The words that you speak every day, even the smallest words, are important. They set the course and tone for your life. If you don’t like something that is happening in your life, pay attention to the words that you’ve been speaking regarding that thing or situation. Perhaps you need to begin to speak words of life.
Words will direct the course of your life, so begin to pay attention to what you’re speaking.
Pray: God, I choose to pay attention to the words that I speak each day. I ask you for your help in speaking words of life over me each day. I know that my words are important and I choose to speak words of life every day. In Jesus’ name I pray, Amen.
By : Hawk Nelson
The Lord is merciful and gracious, slow to anger, and abounding in mercy. . . He has not dealt with us according to our sins, nor punished us according to our iniquities. For as the heavens are high above the earth, so great is His mercy toward those who fear Him; as far as the east is from the west, so far has He removed our transgressions from us.
Psalm 103:8, 10–12
When I visited the Mount of Beatitudes in Israel some time ago, the Lord opened my eyes to see for the first time how He had met the man with leprosy we learned about in yesterday’s reading. After preaching to the multitudes, our Lord didn’t go down the mountain toward them. Our Lord had actually walked down the mountain in another direction, very likely in the direction toward Capernaum (see Matt. 8:5).
As I took a path down the mountain toward Capernaum that day, I saw slabs of stone strewn along the foot of the mountain. These stone slabs are just the right size for a man to crawl under and find shelter. Right then and there, I had the revelation of how the man with leprosy could have hidden under one of these slabs for fear of being discovered by the people, and how our Lord Jesus had known the man was hiding there and deliberately gone to seek him before the crowds caught up with Him.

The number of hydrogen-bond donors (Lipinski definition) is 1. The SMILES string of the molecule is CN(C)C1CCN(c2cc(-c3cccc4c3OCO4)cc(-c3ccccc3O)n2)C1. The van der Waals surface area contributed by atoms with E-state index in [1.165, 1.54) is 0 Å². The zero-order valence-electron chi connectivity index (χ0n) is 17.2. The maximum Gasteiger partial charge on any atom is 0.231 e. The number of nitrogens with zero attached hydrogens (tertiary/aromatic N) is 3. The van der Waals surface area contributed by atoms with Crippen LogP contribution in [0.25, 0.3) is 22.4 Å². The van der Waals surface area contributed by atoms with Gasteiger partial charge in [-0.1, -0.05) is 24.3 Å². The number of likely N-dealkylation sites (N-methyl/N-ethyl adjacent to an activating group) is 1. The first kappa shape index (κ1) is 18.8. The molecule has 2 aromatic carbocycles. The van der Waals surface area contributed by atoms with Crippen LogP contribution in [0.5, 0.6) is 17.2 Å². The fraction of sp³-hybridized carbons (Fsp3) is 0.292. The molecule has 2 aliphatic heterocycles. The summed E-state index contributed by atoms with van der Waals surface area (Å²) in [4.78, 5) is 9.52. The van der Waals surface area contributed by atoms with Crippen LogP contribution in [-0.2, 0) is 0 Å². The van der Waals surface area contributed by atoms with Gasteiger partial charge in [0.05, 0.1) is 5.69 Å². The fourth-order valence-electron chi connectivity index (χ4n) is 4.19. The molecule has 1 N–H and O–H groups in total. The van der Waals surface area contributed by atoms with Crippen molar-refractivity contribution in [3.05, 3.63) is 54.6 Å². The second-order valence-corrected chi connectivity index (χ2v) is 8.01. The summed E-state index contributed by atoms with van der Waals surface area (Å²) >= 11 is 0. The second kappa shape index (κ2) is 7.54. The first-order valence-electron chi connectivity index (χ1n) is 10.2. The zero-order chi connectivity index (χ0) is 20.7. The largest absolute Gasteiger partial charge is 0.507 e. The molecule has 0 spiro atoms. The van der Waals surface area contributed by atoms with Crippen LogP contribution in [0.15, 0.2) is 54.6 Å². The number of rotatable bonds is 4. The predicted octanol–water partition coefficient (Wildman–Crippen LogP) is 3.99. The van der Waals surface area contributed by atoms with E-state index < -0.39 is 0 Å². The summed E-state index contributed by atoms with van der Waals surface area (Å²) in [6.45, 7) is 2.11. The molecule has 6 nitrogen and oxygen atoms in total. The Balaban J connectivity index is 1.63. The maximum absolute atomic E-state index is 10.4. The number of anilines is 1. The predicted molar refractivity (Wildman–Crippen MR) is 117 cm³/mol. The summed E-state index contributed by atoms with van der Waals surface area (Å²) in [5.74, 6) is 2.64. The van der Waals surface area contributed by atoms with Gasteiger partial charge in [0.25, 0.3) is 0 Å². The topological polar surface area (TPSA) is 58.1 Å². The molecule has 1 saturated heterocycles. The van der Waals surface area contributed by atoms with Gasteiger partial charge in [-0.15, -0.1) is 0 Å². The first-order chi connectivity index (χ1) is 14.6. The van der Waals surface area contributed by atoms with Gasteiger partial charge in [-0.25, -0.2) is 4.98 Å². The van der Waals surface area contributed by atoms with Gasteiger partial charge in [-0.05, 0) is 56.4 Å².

In Jesus’ day, those with leprosy were ostracized and isolated in accordance with the law of Moses. Because they were conscious of how unclean they were and what the law required of them, their natural response was to withdraw and hide.
But hiding didn’t get the man with leprosy in Matthew 8 the healing and restoration he needed.
Fortunately, hearing about the goodness of God—how God wanted to be a loving Father to him and take care of all his needs—got him out of hiding and into seeking the Lord for his miracle.
It changed his mind from seeing a God Who ostracized and condemned unclean people to seeing a God Who loved them no matter what their condition. This change of mind lit his faith and put courage in his heart to seek and receive the healing he so desperately wanted.
Like the man with leprosy at the start of his story, could you also be hiding from God today? Maybe you’ve been struggling with an addiction or cycle of defeat that you can’t seem to get out of. Maybe you’ve been a victim of sexual abuse and you blame yourself for it. Maybe you’ve had a failed marriage or business, or made a bad decision that has led to loss. And maybe your failure has caused you to avoid God, avoid going to church, and avoid people in general. Beloved, whatever may be causing you to feel “unclean” or disqualified today, God wants you to change your mind about Him and, instead of hiding from Him, to run to Him!